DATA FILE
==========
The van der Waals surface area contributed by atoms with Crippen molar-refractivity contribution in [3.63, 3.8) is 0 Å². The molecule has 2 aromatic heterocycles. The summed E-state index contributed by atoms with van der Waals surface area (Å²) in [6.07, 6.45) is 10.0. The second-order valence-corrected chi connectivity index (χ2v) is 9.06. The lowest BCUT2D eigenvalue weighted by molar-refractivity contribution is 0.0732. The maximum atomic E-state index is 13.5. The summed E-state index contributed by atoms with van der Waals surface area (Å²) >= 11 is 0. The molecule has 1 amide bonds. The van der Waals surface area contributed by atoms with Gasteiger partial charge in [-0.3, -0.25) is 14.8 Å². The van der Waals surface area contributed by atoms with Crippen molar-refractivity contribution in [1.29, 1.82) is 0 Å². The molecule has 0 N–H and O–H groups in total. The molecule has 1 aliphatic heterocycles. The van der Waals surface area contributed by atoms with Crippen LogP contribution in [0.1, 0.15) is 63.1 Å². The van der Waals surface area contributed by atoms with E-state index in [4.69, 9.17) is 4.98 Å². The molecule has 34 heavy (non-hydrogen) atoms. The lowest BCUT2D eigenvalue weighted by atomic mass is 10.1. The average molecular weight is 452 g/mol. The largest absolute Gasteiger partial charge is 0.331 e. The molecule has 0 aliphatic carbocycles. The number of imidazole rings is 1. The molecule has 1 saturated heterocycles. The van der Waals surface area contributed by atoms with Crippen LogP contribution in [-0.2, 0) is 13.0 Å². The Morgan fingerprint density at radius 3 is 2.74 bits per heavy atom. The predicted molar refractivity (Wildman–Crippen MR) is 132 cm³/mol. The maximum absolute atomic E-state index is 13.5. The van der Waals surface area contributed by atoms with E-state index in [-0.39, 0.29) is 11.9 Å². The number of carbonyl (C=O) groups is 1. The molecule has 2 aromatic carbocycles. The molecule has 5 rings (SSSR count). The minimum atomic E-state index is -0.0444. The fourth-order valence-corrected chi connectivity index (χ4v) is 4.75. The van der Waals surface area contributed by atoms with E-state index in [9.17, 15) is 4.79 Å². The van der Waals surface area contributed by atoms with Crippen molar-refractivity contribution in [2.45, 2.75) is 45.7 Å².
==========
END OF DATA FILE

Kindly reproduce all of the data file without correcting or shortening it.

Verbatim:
The van der Waals surface area contributed by atoms with Crippen molar-refractivity contribution in [3.63, 3.8) is 0 Å². The molecule has 2 aromatic heterocycles. The summed E-state index contributed by atoms with van der Waals surface area (Å²) in [6.07, 6.45) is 10.0. The second-order valence-corrected chi connectivity index (χ2v) is 9.06. The lowest BCUT2D eigenvalue weighted by molar-refractivity contribution is 0.0732. The maximum atomic E-state index is 13.5. The summed E-state index contributed by atoms with van der Waals surface area (Å²) >= 11 is 0. The molecule has 1 amide bonds. The van der Waals surface area contributed by atoms with Gasteiger partial charge in [-0.3, -0.25) is 14.8 Å². The van der Waals surface area contributed by atoms with Crippen molar-refractivity contribution in [1.29, 1.82) is 0 Å². The molecule has 0 N–H and O–H groups in total. The molecule has 1 aliphatic heterocycles. The van der Waals surface area contributed by atoms with Crippen LogP contribution in [0.1, 0.15) is 63.1 Å². The van der Waals surface area contributed by atoms with E-state index in [4.69, 9.17) is 4.98 Å². The molecule has 34 heavy (non-hydrogen) atoms. The lowest BCUT2D eigenvalue weighted by atomic mass is 10.1. The average molecular weight is 452 g/mol. The largest absolute Gasteiger partial charge is 0.331 e. The molecule has 0 aliphatic carbocycles. The number of imidazole rings is 1. The molecule has 1 saturated heterocycles. The van der Waals surface area contributed by atoms with Crippen LogP contribution in [-0.2, 0) is 13.0 Å². The Morgan fingerprint density at radius 3 is 2.74 bits per heavy atom. The predicted molar refractivity (Wildman–Crippen MR) is 132 cm³/mol. The maximum absolute atomic E-state index is 13.5. The van der Waals surface area contributed by atoms with E-state index in [-0.39, 0.29) is 11.9 Å². The number of carbonyl (C=O) groups is 1. The molecule has 2 aromatic carbocycles. The molecule has 5 rings (SSSR count). The minimum atomic E-state index is -0.0444. The fourth-order valence-corrected chi connectivity index (χ4v) is 4.75. The van der Waals surface area contributed by atoms with E-state index in [9.17, 15) is 4.79 Å². The van der Waals surface area contributed by atoms with Crippen molar-refractivity contribution in [2.45, 2.75) is 45.7 Å².